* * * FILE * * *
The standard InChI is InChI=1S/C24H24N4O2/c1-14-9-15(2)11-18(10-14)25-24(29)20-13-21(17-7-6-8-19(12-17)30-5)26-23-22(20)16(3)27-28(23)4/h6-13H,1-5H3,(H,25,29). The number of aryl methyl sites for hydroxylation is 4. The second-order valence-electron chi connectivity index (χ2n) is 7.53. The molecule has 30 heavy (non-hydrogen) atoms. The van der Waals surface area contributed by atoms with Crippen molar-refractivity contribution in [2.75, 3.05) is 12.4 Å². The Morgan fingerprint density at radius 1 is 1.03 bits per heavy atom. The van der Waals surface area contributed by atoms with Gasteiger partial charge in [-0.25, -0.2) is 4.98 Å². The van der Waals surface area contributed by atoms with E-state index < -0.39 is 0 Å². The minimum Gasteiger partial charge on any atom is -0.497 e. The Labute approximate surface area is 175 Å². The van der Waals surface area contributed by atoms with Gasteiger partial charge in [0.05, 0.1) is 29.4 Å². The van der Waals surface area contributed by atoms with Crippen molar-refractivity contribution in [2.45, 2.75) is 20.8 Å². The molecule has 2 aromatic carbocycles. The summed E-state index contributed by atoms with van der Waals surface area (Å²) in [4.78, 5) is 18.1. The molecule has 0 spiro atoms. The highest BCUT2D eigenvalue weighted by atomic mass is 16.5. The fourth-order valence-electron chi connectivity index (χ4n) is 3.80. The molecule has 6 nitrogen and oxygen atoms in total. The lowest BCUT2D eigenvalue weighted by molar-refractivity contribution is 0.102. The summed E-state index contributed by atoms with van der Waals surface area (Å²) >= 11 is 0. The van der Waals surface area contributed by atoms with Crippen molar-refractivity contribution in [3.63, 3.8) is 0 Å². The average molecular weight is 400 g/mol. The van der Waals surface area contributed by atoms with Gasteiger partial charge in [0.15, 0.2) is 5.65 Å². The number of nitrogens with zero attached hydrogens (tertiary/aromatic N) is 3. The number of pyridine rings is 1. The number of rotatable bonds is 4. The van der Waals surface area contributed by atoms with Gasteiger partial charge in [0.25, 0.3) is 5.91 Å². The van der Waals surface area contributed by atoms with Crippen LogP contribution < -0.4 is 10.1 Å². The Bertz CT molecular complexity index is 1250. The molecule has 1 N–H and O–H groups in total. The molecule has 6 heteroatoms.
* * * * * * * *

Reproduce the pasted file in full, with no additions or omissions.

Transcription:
The standard InChI is InChI=1S/C24H24N4O2/c1-14-9-15(2)11-18(10-14)25-24(29)20-13-21(17-7-6-8-19(12-17)30-5)26-23-22(20)16(3)27-28(23)4/h6-13H,1-5H3,(H,25,29). The number of aryl methyl sites for hydroxylation is 4. The second-order valence-electron chi connectivity index (χ2n) is 7.53. The molecule has 30 heavy (non-hydrogen) atoms. The van der Waals surface area contributed by atoms with Crippen molar-refractivity contribution in [2.75, 3.05) is 12.4 Å². The Morgan fingerprint density at radius 1 is 1.03 bits per heavy atom. The van der Waals surface area contributed by atoms with Gasteiger partial charge in [-0.25, -0.2) is 4.98 Å². The van der Waals surface area contributed by atoms with E-state index < -0.39 is 0 Å². The minimum Gasteiger partial charge on any atom is -0.497 e. The Labute approximate surface area is 175 Å². The van der Waals surface area contributed by atoms with Gasteiger partial charge in [0.05, 0.1) is 29.4 Å². The van der Waals surface area contributed by atoms with Crippen molar-refractivity contribution in [2.45, 2.75) is 20.8 Å². The molecule has 2 aromatic carbocycles. The summed E-state index contributed by atoms with van der Waals surface area (Å²) in [4.78, 5) is 18.1. The molecule has 0 spiro atoms. The highest BCUT2D eigenvalue weighted by atomic mass is 16.5. The fourth-order valence-electron chi connectivity index (χ4n) is 3.80. The molecule has 6 nitrogen and oxygen atoms in total. The lowest BCUT2D eigenvalue weighted by molar-refractivity contribution is 0.102. The summed E-state index contributed by atoms with van der Waals surface area (Å²) >= 11 is 0. The van der Waals surface area contributed by atoms with Crippen molar-refractivity contribution in [3.63, 3.8) is 0 Å². The average molecular weight is 400 g/mol. The van der Waals surface area contributed by atoms with Gasteiger partial charge in [0.15, 0.2) is 5.65 Å². The number of nitrogens with zero attached hydrogens (tertiary/aromatic N) is 3. The number of pyridine rings is 1. The number of rotatable bonds is 4. The van der Waals surface area contributed by atoms with Gasteiger partial charge in [0.25, 0.3) is 5.91 Å². The van der Waals surface area contributed by atoms with Crippen LogP contribution < -0.4 is 10.1 Å². The Bertz CT molecular complexity index is 1250. The molecule has 1 N–H and O–H groups in total. The molecule has 6 heteroatoms.